In honor of Halloween, I’m retelling some of my experiences at a haunted hotel in Wyoming. Some of these, some folks may have heard before. This ain’t fiction--this really happened.
Part 2: Early checkout
I wasn’t the regular night guy at the front desk, but I found myself again filling in working the graveyard shift at Lake Yellowstone Hotel. At this point in time, I was primarily doing work with group tours and filling in on the night shift as needed. The lobby of the hotel is quite large. There are two wings of the hotel. One is accessed by a grand staircase that runs right don into the lobby area. The newer wing of the hotel is down a hallway and has an elevator.
As my regular "day job" duties had not gone away, plus I also had the night shift reports to prepare, I was quite busy and not anxious to deal with guest matters that evening. So, I didn’t quite know what to think when I heard the unmistakable sound of people coming down the stairs. I saw a gentleman with luggage, followed by two kids, then mom was bringing up the rear. It was 12:45 in the morning. There is nowhere to go at that time of the morning in Yellowstone National Park. The nearest town is almost 100 miles away. But, there this family was.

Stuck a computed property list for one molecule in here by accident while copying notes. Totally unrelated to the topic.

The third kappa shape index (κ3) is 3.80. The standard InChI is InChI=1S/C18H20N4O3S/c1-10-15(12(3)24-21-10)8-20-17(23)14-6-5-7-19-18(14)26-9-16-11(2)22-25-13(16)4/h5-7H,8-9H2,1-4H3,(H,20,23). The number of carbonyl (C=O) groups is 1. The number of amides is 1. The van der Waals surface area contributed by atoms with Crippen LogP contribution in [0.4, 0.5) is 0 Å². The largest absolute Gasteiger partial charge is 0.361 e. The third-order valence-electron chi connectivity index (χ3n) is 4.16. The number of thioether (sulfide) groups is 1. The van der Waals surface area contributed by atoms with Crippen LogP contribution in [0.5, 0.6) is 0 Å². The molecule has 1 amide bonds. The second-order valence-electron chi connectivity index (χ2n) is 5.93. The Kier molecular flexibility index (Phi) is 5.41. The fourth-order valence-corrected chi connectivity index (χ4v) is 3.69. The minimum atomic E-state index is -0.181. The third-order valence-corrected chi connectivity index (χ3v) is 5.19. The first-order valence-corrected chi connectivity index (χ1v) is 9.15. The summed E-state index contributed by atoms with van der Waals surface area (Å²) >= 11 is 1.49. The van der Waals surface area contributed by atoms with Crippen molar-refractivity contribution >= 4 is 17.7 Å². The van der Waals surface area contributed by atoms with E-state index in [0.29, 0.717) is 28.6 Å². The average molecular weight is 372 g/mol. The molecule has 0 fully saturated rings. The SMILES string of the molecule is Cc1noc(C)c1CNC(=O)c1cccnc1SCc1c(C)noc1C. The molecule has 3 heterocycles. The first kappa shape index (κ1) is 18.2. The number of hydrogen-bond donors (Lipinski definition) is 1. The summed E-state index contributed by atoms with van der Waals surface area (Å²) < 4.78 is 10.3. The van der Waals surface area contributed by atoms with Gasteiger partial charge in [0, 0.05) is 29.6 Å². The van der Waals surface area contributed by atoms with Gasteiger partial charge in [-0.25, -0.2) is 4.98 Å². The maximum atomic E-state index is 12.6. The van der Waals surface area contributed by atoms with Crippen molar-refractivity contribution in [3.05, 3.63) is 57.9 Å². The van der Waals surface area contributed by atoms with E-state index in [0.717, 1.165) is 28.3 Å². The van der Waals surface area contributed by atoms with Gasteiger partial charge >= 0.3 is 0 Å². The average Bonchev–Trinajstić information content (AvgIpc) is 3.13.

The guest handed me a room key. The second I saw it I felt like I already knew what happened. It was the key to room 209–the haunted room. At least, many of the employees insisted the room was haunted by a ghost they’d named Matilda.
"Is something wrong?" I asked.
"We’re getting out of here," the guest replied.
I had already deduced that.
The wife finally interjected. "There’s a ghost in our room."
"I see," said I. "I’m sorry to hear that."
She then explained she’d woken and was a bit shocked to see a woman standing by the kid’s bed, looking at them. Then, the woman vanished. Mom had woken the family up and demanded they leave. I pointed out nothing was open in the park and the nearest towns were some distance away. She didn’t care.
As they started to leave, I asked what the ghost looked like. She described a 1920s flapper with a tight headband. This was the same exact description the employees who’d seen her always gave. I don’t know where they went, but I guess anyplace sounded good to them.